Appeal, No. 254, March T., 1954, from decree of Court of Common Pleas of Allegheny County, Oct. T., 1951, No. 332, in case of Louis Blumenschein et al., v. Housing Authority of City of Pittsburgh. Decree affirmed; reargument refused December 13, 1954. Bill in equity. Before NIXON, J. Adjudication filed finding for defendant; exceptions to adjudication dismissed and final decree entered, before MARSHALL, NIXON and COLUMBUS, JJ., opinion by NIXON, J. Plaintiffs appealed.
Harry Alan Sherman, for appellants.
Everett E. Utterback, with him William H. Mendlow, for appellee.
Before Stern, C.j., Stearne, Jones, Chidsey, Musmanno and Arnold, JJ.
OPINION BY MR. CHIEF JUSTICE HORACE STERN
Plaintiffs, on behalf of themselves as taxpayers and all other persons similarly affected, filed a complaint in equity to enjoin the Housing Authority of the City of Pittsburgh from taking by eminent domain their properties located on a certain site selected by the Authority for a public housing project. An answer having been filed and hearing held, the Chancellor dismissed the complaint. Plaintiffs' exceptions were dismissed by the court en banc, and from its final decree plaintiffs now appeal.
In August, 1949, the Housing Authority of the City of Pittsburgh, operating under the Housing Authorities Law of May 28, 1937, P.L. 955, as amended, passed a resolution authorizing the execution of a formal application to the Public Housing Administration for a two-year program consisting of 5,000 dwelling units of low-rent public housing and for a preliminary loan in the amount of $650,000 to cover the cost of surveys and planning in connection with the development of the program. This application declared that there was a need for low-rent housing in the City of Pittsburgh which was not being met by private enterprise, and it contained information required by the Public Housing Administration in order to guide it in determining the need of the Housing Authority of the City of Pittsburgh as compared to the need of other local Housing Authorities. Thereupon the City Council of Pittsburgh passed a resolution approving this application and likewise declaring that there existed in the City of Pittsburgh a need for low-rent public housing. The Public Housing Administration (which is an agency of the United States Government administering the federal government program of public housing in accordance with the United States Housing Act of September 1, 1937, c. 896, 50 Stat. 888 et seq., 42 U.S.C.A. § 1401 et seq., as amended) approved the application for preliminary loan and made a program reservation for 5,000 low-rent dwelling units of which 3,000 units were listed for the first year's program and 2,000 units for the second year. The City of Pittsburgh, the School District of Pittsburgh, the County of Allegheny, and the County of Allegheny Institution District each passed resolutions authorizing the execution of cooperation agreements with the Housing Authority; the agreement with the City of Pittsburgh provided that the City would furnish certain municipal services, aid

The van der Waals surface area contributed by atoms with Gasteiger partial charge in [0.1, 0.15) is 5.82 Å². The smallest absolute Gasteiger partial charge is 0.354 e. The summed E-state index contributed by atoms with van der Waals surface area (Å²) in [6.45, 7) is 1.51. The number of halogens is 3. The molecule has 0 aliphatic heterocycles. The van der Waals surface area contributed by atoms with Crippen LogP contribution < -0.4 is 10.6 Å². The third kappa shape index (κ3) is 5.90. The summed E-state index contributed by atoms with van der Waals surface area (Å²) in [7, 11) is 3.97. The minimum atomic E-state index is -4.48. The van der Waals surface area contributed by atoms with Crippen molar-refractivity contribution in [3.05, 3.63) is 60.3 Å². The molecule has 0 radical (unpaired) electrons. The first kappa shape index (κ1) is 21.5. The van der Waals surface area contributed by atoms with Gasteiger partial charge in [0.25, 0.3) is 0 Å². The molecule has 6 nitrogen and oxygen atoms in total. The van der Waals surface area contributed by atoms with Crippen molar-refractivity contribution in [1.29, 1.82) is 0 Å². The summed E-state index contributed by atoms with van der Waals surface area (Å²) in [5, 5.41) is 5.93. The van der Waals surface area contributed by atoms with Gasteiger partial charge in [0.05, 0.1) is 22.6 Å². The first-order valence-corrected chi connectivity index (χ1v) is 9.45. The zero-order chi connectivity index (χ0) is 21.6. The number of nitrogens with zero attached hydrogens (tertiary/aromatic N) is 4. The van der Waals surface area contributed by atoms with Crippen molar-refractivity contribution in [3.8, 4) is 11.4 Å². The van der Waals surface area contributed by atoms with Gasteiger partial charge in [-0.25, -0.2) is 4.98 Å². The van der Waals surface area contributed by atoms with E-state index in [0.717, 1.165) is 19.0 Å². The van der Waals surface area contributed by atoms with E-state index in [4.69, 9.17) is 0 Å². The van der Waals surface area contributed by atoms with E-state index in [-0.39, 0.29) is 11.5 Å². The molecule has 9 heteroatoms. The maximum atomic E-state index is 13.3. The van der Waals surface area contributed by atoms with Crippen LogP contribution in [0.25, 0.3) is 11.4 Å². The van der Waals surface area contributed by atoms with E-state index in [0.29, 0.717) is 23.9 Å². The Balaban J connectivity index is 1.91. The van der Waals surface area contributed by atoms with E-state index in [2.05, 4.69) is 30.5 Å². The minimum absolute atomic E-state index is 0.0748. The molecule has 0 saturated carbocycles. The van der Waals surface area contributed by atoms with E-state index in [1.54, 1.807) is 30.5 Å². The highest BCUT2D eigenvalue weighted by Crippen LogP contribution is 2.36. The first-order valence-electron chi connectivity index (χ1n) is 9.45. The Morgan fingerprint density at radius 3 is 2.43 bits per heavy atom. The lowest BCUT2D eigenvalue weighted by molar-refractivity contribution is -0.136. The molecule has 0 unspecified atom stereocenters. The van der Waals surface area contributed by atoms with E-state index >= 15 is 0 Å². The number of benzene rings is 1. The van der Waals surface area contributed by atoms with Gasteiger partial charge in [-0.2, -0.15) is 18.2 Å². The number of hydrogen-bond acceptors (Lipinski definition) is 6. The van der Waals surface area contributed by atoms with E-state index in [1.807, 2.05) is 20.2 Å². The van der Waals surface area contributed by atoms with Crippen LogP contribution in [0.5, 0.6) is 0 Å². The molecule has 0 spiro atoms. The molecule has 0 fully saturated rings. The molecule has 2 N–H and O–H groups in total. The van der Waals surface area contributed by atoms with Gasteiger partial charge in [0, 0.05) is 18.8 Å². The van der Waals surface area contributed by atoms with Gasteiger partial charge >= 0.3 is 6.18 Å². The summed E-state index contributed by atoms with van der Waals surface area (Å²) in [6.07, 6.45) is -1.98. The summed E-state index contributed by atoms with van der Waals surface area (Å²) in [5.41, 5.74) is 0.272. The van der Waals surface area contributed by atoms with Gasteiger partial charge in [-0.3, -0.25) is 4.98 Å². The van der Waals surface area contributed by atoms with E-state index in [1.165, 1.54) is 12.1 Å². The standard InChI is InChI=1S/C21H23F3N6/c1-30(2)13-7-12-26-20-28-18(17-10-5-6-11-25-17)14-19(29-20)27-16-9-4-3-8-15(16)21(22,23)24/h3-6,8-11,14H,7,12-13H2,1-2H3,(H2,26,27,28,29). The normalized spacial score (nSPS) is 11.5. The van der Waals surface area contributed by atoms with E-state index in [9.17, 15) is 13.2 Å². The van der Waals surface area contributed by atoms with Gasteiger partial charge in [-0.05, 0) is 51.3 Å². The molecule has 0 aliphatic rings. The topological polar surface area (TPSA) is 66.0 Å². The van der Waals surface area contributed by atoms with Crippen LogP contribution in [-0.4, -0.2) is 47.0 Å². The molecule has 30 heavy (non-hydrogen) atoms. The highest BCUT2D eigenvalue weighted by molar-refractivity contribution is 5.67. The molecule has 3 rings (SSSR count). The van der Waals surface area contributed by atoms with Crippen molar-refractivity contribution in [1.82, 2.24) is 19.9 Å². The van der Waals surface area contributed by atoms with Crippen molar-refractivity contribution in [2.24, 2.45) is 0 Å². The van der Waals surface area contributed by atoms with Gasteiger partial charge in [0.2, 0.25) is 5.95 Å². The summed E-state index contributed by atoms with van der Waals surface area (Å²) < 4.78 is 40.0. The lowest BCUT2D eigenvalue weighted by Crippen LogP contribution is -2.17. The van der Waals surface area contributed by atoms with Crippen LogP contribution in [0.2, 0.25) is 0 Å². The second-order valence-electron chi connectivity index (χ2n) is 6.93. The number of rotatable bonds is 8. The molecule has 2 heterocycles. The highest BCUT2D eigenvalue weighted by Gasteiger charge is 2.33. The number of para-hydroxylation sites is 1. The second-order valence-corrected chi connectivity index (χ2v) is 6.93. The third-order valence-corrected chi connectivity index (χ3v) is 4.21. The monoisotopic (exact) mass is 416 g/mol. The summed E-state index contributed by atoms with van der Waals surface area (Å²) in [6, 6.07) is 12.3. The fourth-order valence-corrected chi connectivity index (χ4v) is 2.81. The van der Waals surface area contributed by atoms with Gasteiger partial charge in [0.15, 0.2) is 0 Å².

in an equivalent elimination program, and make such changes in zoning as were reasonable and necessary; it provided also for payments by the Authority in lieu of taxes.
After considering twelve possible sites for projects the Board of the Housing Authority approved three of them, namely, the Bedford Avenue site located in the "Hill District" of the City, the Henger Hill site located in the "South Side" of the City, and the Summer Hill site located in the "North Side" of the City, the last named being the one involved in the present litigation and for which there was planned the construction of 1,984 dwelling units. The Housing Authority caused a topographical, property line and utilities survey to be conducted on this site, whereupon the plaintiffs, who are officers of a "North Side Protest Committee," anticipating that the properties of the residents would be condemned for purposes of the project, filed their complaint seeking an injunction against the Housing Authority from taking further action in the matter.